This beautifully written novel describes the death of Absalom Goodman of brain cancer and takes us into the lives and hearts of his family. The novel is written largely from the perspective of this dying husband of Gwen and father of Sonny and Rainey. In a semi-conscious state, Absalom alternates between memories of the past, psychic connections with his family members, sometimes delirious ruminations and what at times appear to be out of body experiences.

Throughout, one is immersed in a gripping drama of this working class black family and their efforts to overcome terminal illness, racism, poverty, inner city turmoil and the effects of the drug culture. One is caught up in anticipatory grief, identifying with the pain and unresolved questions of Gwen, Sonny and Rainey. The reader is moved by the love, the spirituality, the ultimate defeat of the streets and the continued hopes for the future.


Pate's rich development of characters, poetic narrative and imagery make for spellbinding moments. The reader is introduced to a working class black family much like any working class white family in the world. Yet, the curse of the inner city and the scourge of the black community, drugs, presents an insurmountable obstacle. This novel presents an opportunity for rich dialogue about life's meaning, about the possibility of ever truly overcoming, about how we die, and gives us glimpses into the interior life of a dying man amidst the swirl of everyday life.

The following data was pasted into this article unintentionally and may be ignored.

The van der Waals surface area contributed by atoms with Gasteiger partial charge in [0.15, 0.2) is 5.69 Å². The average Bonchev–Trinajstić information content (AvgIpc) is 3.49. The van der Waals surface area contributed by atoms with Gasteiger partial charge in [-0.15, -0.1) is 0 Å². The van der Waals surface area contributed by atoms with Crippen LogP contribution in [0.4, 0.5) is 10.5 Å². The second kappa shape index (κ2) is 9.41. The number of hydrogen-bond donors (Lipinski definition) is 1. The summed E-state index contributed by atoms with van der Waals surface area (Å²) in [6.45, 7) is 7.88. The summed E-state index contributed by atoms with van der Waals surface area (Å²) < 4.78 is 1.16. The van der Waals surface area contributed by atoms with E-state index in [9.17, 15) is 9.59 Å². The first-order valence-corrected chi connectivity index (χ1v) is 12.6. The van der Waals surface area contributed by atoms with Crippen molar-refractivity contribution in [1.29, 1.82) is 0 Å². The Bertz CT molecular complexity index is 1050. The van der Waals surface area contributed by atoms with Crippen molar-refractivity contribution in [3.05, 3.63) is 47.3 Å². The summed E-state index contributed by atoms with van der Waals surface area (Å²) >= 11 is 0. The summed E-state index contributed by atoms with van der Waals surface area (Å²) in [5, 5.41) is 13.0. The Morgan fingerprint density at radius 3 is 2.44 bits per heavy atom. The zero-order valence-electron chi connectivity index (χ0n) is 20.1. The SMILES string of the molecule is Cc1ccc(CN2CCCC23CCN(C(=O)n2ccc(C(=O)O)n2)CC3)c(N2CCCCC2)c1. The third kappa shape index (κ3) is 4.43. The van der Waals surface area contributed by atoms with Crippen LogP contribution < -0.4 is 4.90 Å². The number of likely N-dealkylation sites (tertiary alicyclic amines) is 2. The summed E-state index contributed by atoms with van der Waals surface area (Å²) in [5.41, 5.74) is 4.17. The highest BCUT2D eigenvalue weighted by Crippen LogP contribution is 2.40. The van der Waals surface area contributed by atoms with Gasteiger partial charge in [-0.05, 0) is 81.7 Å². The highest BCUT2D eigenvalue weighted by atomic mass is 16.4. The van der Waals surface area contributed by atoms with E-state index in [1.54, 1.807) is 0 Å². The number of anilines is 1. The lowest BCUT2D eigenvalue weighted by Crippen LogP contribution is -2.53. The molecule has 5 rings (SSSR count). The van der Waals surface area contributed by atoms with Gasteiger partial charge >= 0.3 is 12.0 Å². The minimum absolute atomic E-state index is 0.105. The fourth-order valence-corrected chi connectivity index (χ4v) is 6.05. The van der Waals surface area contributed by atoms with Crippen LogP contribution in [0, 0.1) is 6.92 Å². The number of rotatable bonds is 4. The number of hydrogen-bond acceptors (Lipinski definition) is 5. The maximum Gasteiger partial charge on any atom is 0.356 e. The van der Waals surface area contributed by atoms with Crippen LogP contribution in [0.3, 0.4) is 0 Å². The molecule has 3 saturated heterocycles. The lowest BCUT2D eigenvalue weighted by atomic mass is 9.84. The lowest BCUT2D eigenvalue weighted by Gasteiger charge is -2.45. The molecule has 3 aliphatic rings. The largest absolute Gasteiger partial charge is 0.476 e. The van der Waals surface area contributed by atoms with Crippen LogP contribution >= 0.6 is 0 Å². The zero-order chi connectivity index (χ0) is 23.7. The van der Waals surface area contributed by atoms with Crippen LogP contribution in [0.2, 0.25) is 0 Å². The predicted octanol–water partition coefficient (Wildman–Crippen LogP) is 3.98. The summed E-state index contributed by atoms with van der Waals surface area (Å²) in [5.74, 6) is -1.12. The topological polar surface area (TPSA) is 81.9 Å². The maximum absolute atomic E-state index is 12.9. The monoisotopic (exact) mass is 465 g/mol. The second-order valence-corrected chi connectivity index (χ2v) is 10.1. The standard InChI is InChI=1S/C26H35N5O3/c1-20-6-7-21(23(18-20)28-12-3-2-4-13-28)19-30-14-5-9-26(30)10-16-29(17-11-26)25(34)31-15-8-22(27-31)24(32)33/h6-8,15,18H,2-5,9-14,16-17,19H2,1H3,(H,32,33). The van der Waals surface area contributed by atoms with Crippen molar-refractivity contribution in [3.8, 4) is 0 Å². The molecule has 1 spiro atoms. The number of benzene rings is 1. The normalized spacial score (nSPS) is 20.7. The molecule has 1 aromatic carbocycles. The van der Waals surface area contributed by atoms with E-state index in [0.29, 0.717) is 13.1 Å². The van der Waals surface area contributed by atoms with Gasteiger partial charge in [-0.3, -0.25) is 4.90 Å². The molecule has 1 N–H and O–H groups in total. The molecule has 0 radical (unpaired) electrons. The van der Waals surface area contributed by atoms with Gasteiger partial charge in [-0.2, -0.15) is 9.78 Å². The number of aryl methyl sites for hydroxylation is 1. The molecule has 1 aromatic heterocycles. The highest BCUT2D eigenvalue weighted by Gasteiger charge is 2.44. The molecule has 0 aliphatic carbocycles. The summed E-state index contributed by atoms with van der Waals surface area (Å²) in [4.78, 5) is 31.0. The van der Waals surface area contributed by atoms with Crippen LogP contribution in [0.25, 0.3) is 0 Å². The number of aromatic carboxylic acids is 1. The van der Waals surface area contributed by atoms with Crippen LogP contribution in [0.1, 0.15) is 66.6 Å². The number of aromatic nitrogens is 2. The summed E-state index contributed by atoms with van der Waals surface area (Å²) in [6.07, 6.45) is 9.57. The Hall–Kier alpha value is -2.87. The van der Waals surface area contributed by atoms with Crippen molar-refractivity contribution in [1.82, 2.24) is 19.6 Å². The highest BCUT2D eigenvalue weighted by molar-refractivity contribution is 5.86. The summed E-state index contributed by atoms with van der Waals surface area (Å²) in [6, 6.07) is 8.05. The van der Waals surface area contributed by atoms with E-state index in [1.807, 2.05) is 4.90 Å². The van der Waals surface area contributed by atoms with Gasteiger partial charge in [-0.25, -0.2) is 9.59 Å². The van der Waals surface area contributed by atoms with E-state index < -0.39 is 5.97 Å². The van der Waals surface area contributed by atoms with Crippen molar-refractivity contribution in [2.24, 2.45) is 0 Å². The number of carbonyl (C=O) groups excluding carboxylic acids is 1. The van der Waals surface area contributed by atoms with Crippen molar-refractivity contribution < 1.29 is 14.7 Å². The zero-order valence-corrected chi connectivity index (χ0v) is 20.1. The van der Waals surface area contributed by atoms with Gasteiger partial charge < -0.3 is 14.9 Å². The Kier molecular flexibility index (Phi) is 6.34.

Finally, this is a disturbing novel with a provocative tragic ending. The message is about survival, never giving up, never forgetting and giving something back. The price for not doing so is much too high. In the end, Absalom offers up the following wisdom, ?It's a song. It's a struggle to sing it, but it surely is a song. Somehow, we have to make the singing mean something.?


This book received the Minnesota Book Award and was named Best First Novel by the Black Caucus of the American Library Association.


Coffee House

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